Annual Pilgrimage


It’s been a few years since we made the long pilgrimage to see the, erm, Pilgrims but it was always a great day out. Fortunately, The Daggers Diary team did the trip for us yesterday.

Having left the clubhouse during the closing stages of the Manchester United v Fulham cup tie, it was hard not to feel a bit down side following our defeat at home to Morecambe last Saturday. There may have been a touch of admiration for the results of both Luton and Bradford (oh for the days when that was us), but although we are in a relatively comfortable league position at the moment, we are all very aware that it can change all too quickly.

100_5751Today is an away game, and we venture to the most southerly and westerly ground in the football league; Plymouth Argyle. During my early formative years watching football, I can remember Plymouth reaching the semi finals of the FA Cup, with the nation’s media eager that the plucky underdogs from Division Three produce an upset against top flight Watford. In the end, a goal from George Reilly sent Watford to their first FA Cup final, while Plymouth had to try and secure their future in the third division, which they did, although nineteenth place doesn’t immediately suggest a team reaching the last four of the cup.

The other memory I have of Plymouth is Daggers related. Since promotion, I haven’t made the trip to Devon, but the one time I have visited was back in January 2003. On that occasion, we had been drawn away to Argyle in the third round of the FA Cup, and although there were two divisions between us at the time, we travelled back to Essex with a fantastic 2-2 draw. The replay at Victoria Road went down in club folklore, as we secured a 2-0 win, with the second goal being a header from Junior McDougald after a cross from Mark Janney which was described as “Beckham-esque” on the highlights that night.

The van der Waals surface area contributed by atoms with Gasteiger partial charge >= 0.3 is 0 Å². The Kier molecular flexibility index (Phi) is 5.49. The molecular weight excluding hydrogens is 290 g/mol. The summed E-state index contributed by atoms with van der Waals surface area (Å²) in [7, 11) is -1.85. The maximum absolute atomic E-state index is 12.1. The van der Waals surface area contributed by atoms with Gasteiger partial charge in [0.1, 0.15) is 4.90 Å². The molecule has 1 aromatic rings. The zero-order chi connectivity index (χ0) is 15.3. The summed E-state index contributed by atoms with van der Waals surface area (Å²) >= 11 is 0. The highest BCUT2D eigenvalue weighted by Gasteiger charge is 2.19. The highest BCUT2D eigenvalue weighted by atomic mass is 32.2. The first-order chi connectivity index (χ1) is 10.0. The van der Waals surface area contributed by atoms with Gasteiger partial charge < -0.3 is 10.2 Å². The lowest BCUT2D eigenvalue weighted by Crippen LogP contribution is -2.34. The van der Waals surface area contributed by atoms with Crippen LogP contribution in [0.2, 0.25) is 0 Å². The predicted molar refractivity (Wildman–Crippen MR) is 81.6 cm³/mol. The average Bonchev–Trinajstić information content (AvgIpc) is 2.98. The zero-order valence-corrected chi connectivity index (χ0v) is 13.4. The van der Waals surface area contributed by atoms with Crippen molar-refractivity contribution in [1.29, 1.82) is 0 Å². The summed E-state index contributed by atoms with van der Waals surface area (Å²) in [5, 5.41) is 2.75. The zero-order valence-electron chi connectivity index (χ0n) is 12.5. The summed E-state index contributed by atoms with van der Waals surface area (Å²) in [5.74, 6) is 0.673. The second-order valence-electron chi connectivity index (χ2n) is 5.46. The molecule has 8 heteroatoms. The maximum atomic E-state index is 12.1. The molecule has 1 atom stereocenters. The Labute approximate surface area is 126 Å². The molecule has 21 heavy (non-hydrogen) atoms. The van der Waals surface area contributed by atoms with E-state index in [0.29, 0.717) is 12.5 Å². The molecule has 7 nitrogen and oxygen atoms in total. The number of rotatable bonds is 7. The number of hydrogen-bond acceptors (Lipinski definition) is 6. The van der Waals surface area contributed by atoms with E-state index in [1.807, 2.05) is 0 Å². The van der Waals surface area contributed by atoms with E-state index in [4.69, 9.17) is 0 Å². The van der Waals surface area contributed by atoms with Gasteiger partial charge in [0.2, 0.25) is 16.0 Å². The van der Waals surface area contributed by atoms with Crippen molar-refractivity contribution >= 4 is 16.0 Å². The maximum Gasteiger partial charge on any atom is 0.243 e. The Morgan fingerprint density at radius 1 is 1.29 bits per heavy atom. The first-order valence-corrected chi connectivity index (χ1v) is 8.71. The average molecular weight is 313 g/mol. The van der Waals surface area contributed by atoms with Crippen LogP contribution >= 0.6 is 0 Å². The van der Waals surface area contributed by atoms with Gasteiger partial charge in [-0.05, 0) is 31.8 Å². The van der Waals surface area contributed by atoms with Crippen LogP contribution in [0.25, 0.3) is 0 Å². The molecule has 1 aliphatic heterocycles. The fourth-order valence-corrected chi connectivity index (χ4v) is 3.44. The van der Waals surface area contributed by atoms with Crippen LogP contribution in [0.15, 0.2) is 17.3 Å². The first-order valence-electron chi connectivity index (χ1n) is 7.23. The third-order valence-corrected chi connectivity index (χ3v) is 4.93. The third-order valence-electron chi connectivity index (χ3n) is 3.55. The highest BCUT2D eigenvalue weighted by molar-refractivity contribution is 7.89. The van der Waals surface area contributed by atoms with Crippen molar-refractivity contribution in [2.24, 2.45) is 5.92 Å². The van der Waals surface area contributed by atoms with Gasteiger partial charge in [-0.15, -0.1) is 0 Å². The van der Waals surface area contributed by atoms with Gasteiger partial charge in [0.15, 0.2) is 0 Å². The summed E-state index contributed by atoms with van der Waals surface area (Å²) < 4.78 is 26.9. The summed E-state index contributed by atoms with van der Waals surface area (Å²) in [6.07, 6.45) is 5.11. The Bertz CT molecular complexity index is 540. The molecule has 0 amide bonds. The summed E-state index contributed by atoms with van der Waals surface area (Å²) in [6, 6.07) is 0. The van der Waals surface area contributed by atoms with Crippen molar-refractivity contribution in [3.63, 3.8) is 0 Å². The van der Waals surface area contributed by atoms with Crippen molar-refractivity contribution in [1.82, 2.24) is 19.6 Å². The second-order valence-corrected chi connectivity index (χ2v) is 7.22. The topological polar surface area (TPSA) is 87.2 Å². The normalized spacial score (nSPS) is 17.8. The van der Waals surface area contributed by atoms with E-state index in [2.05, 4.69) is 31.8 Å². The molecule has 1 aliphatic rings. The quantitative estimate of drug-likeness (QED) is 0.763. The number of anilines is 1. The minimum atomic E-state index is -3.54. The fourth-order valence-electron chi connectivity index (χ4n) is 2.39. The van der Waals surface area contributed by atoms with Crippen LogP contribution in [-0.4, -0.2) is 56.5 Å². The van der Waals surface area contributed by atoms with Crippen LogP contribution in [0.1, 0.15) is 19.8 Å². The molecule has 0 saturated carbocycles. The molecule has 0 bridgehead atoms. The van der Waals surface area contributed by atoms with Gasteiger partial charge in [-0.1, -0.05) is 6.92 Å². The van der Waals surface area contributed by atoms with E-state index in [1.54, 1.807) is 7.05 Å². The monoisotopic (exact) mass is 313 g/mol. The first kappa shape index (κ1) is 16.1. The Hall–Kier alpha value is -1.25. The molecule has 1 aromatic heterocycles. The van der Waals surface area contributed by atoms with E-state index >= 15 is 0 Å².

Since our first league meeting in 2010, our league record against Plymouth is fairly awful, with just two goal-less draws to show for five meetings between the two clubs. There have been times in the past few years when we have wondered if we would be playing; with financial problems meaning that Peter Reid had to sell a Cup Final medal, Plymouth have been up against it in a financial sense. Continue reading

Still not yet in the grave


As an author myself I know the pain that you go through when starting on a new project, trying to wrestle with that internal voice that questions whether it is good enough, and will people buy the end product (FYI – Passport to Football is still available to buy here).  Football books are even more of a challenge with few publications actually worth a first read, let alone a second or third.  However, we strive here at the Ball is Round to bring you what we consider to be the best books written on the Beautiful Game.  In our “must read” list is probably the finest book written about what it is like to be a professional footballer on a day by day basis.  Not content with just one book, he followed it up with a second a few years later detailing his transition from player to manager and finally to a life away from the pitch.  Ladies and Gentlemen I give you TWICE nominated author for the William Hill Sports Book of the Year award, Garry Nelson. Continue reading